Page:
According to the Associated Press, the affected records were dated from 1995 to 2006. What follows is the hospital's media statement:
"On the afternoon of May 31, 2011, Wake Forest Baptist Medical Center received a call about documents, belonging or pertaining to the medical center, discovered in the basement of a rental home. Following an immediate response by our Privacy and Compliance Offices and with assistance from the Winston-Salem Police Department, our staff removed boxes from properties and storage units owned by former employee, Linda Turner.
"The medical center staff launched a meticulous investigation and determined there were employment and medical documents mixed in with large volumes of the former employee's personal documents, newspapers, magazines and trash. The protected employee and patient information was accessible to Turner in her position as a manager and medical records employee at Wake Forest Baptist.
"The documents were removed without authorization and dated as recently as 2006. Wake Forest Baptist found no evidence that the information was misused or taken for untoward purposes. It appeared the documents were left undisturbed in storage areas until they were discovered after a flood in one of the properties. Turner's attorney admitted, through public statements to the news media, that his client had a hoarding problem.
"Once documents were sorted and processed, staff then reviewed the documents and located current contact information for those affected.
"The medical center found that of the 357 individuals affected, 221 are past or current medical center employees and 136 are patients. Today, Wake Forest Baptist is sending letters to the affected employees and patients, informing them of the incident and the information that was recovered. In addition, the medical center is offering one year of free financial monitoring for those individuals whose credit could be adversely affected.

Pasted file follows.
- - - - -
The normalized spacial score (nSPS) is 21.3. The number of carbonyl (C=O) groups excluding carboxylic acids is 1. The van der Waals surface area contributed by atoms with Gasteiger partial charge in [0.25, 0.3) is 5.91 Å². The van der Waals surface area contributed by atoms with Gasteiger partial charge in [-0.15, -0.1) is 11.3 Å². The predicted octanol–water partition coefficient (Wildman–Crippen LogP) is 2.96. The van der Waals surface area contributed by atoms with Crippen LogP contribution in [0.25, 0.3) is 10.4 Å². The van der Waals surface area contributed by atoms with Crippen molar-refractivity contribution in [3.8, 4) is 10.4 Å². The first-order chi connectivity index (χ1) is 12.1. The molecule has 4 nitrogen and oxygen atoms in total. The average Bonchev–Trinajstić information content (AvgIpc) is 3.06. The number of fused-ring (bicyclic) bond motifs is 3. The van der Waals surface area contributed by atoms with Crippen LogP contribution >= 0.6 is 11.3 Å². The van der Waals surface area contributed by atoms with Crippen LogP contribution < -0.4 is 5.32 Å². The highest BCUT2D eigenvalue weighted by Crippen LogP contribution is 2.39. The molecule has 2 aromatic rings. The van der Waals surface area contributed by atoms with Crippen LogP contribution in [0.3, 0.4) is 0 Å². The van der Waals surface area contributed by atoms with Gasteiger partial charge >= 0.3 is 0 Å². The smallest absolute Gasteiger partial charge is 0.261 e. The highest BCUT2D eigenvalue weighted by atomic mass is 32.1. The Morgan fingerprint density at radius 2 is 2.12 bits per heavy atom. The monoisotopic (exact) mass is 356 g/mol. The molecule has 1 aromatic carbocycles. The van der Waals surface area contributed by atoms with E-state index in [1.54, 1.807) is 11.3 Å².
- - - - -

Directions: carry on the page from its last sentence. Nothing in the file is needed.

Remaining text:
"The information recovered by our staff involved in the investigation ranged from a Social Security number on an employment document to a page from a patient medical record. None of the documents discovered comprised a complete patient medical record. The employment records date from a time when many hospitals used Social Security numbers as the employee identification number. Wake Forest Baptist discontinued this practice several years ago.
"As a result of this incident, medical center employees are undergoing additional training on the proper handling of paper documents containing personal or protected health information. New staff will be similarly trained and this instruction will be included in our annual mandatory compliance training.
"The medical center has completed its investigation of this matter and reported the information to the appropriate regulatory agencies, including the U.S. Department of Health and Human Services, the North Carolina Attorney General and The Joint Commission. At the request of the Centers for Medicare and Medicaid Services (CMS), a review of the incident has also been completed by the North Carolina Department of Health Services Regulation (DHSR). DHSR found no deficiencies in any conditions of participation."